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Associated Archive Content : 341 results

Telegram from James A. Dombrowski to Lindsay Almond Jr.

James A. Dombrowski urges J. Lindsay Almond to take a stand against segregation in the city of Lynchburg. This urgency emerged as a result of the jailing of six students who sitting-in at a local diner.

Telegram from James S. Symington to MLK

James S. Symington of the U.S. Department of State invites Dr. King to meet with Prime Minister Forbes Burham of Guyana. Symington provides Dr. King with the Prime Minister's itinerary for California and Texas.

Telegram from Jeffrey Archer to MLK

Jeffery Archer of Brasenose College requests a signed copy of one of Dr. King's books for the Oxfam Campaign.

Telegram from John Barber and Rev. L. C. Filer to MLK

John Barber, President of the New Haven Branch of the NAACP, sends his support to Dr. King while he serves time in Albany County Jail. Barber expresses sympathetic concern and promises to register financial support soon.

Telegram from John E. Fogarty to MLK

In this telegram, John E. Fogarty writes Dr. King in support of the Administration Bill.

Telegram from John P. O'Rourke to MLK

John P. O'Rourke writes Dr. King to express his support of the Southern Baptist Convention.

Telegram from Johnnie McKinney to MLK

Johnnie McKinney telegrams Dr. King to invite him to a fundraising event that is set to occur in Wyoming. McKinney states, "Wyoming needs you to make Reverend Reebs home state a real fortress of equality."

Telegram from Joseph Anderson to MLK

Joseph Anderson urges Dr. King to "call forth a day of prayer" to ease the uproar, most notably overshadowing such U.S. cities as Detroit and Newark during the long, hot summer of 1967.

Telegram from Josephine Jones to MLK

Ms. Jones, President of the Metropolitan Community Leaders, writes to Dr. King about Albert Shanker's stance on African American education.

Telegram from King Family to Mrs. Lucille Anderson

The King family sends its condolences to Mrs. Anderson.

Telegram from Konrad Bloch to MLK

Konrad Bloch congratulates Dr. King and says he will see him in Stockholm.

Telegram from L. M. McCoy to MLK

L. M. McCoy telegrams Dr. King stating that the Methodist Church of Brazil is eager to have him as the Centennial speaker. McCoy believes that Dr. King can share his wisdom with Brazil leaders regarding the social conditions in America.

Telegram from L. M. McCoy to MLK

L. M. McCoy telegrams Dr. King expressing the urgency that the Methodist Church of Brazil receive a reply to their invitation for him to speak at their Centennial celebration in Brazil.

Telegram from L. V. Booth and Otis Moss to MLK

Dr. L. V. Booth and Reverend Otis Moss thank Dr. King and the SCLC for their efforts during the last ten years.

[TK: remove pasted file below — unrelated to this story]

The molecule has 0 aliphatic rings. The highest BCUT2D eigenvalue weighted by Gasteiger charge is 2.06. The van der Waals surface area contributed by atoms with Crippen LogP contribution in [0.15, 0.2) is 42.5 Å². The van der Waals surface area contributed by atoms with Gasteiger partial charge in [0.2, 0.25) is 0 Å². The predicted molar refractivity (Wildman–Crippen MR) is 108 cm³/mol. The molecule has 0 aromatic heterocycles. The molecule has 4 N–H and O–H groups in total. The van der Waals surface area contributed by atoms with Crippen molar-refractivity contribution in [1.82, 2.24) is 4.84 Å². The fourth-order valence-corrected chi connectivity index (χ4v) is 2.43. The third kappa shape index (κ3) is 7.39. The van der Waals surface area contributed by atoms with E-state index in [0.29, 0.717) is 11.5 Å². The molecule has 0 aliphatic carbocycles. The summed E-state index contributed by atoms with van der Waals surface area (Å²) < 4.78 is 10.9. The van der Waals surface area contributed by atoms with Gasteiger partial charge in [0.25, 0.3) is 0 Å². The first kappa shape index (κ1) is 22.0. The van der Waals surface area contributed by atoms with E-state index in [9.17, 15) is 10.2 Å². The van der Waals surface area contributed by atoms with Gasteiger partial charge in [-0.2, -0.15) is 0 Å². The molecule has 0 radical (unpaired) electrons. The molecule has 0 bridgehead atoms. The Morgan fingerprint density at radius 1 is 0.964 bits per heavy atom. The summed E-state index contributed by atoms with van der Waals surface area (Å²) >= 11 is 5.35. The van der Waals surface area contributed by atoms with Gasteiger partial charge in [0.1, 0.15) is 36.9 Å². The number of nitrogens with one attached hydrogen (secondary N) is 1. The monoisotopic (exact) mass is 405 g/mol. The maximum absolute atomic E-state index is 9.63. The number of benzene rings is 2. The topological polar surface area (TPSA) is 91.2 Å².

Telegram from Lavinia Underwood to MLK

Lavinia Underwood writes Dr. King to discourage the possibility of a march that could strain relationships with white people.

Telegram from Lawrence MacGregor to MLK

In this telegram, Lawrence J. MacGregor informs Dr. King that there will no longer be a memorial service for Rufus E. Clement.

Telegram from LD Reddick to MLK

In this letter, LD Reddick tells Dr. King that he is a magnificent example to other leaders. Reddick then tells Dr. King to ask the presidential candidates to state their views more specifically.

Telegram from Lee C. White to MLK

Lee C. White, Assistant Special Counsel to the President, confirms a meeting with President Kennedy and Dr. King to discuss the Birmingham bombing incident.

Telegram from Leslie Dewart to MLK

On behalf of The International Teach-in Committee, Professor Dewart invites Dr. King to participate teach-in in Toronto.

Telegram from Linda Gortmaker to MLK

Linda Gortmaker requests an interview with Dr. King for the Proviso West Profile.

Telegram from Lucious Outlaw to MLK

Dr. King notifies Mr. Lucious Outlaw that he is unable to accept the invitation to speak at Fisk University.

Telegram from Malcolm X to MLK

Malcolm X offers Dr. King assistance with the situation in St. Augustine, including the organization of self-defense units.

Telegram from Margaret Saunders to MLK

Margaret Saunders sends a telegram to encourage Dr. King while he is in jail.

Telegram from Margit Vinberg to MLK

Margit Vinberg invites Dr. and Mrs. King to be the guests of honor at a luncheon in Stockholm, Sweden, sponsored by the Joint Swedish Press Publicistklubben.

Telegram from Marion Barry and Edward Biking to MLK

The Student Nonviolent Coordinating Committee extends gratitude to Dr. King for his deep commitment to the concept of nonviolence and a free society while he is incarcerated in the Dekalb County Jail.

Telegram from Mark O. Hatfield to MLK

Mark Hatfield declines an invitation from Dr. King due to other commitments.

Telegram from Marshall L. Shepard to MLK

Rev. Shepard, pastor of Mount Oliver Tabernacle Baptist Church, offers words of encouragement to Dr. King, who is imprisoned in Bessemer, Alabama.

Telegram from Mary Gregory to MLK

In this telegram, Mary Gregory, President of the Frederick Douglass Association, informed Dr. King of their rededicated efforts to the movement, during his incarceration in the Birmingham Jail.

Telegram from Mathew Ahmann to MLK

The Director of the National Catholic Conference on Interracial Justice offers the support of his organization during Dr. King's imprisonment in Birmingham Jail.

Telegram from Melvin Arnold to MLK

Melvin Arnold asks Dr. King to approve either "The Strength to Love" or "The Cost of Love" as the title of Dr. King's book.

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